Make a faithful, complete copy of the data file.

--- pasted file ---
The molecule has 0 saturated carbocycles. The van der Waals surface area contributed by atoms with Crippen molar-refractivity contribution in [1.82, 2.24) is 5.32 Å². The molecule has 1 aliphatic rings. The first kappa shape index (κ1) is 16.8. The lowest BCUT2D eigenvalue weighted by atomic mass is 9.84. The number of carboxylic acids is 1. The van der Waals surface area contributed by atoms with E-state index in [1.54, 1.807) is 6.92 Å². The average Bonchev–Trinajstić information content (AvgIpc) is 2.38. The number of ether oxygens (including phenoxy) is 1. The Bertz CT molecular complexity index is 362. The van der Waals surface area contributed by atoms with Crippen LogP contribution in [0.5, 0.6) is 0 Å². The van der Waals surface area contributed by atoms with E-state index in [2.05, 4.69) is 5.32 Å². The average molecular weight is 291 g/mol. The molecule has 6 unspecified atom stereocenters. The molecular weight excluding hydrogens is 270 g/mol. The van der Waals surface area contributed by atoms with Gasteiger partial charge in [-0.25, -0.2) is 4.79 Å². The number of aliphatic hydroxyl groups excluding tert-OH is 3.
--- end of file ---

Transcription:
The molecule has 0 saturated carbocycles. The van der Waals surface area contributed by atoms with Crippen molar-refractivity contribution in [1.82, 2.24) is 5.32 Å². The molecule has 1 aliphatic rings. The first kappa shape index (κ1) is 16.8. The lowest BCUT2D eigenvalue weighted by atomic mass is 9.84. The number of carboxylic acids is 1. The van der Waals surface area contributed by atoms with E-state index in [1.54, 1.807) is 6.92 Å². The average Bonchev–Trinajstić information content (AvgIpc) is 2.38. The number of ether oxygens (including phenoxy) is 1. The Bertz CT molecular complexity index is 362. The van der Waals surface area contributed by atoms with Crippen LogP contribution in [0.5, 0.6) is 0 Å². The van der Waals surface area contributed by atoms with E-state index in [2.05, 4.69) is 5.32 Å². The average molecular weight is 291 g/mol. The molecule has 6 unspecified atom stereocenters. The molecular weight excluding hydrogens is 270 g/mol. The van der Waals surface area contributed by atoms with Gasteiger partial charge in [-0.25, -0.2) is 4.79 Å². The number of aliphatic hydroxyl groups excluding tert-OH is 3.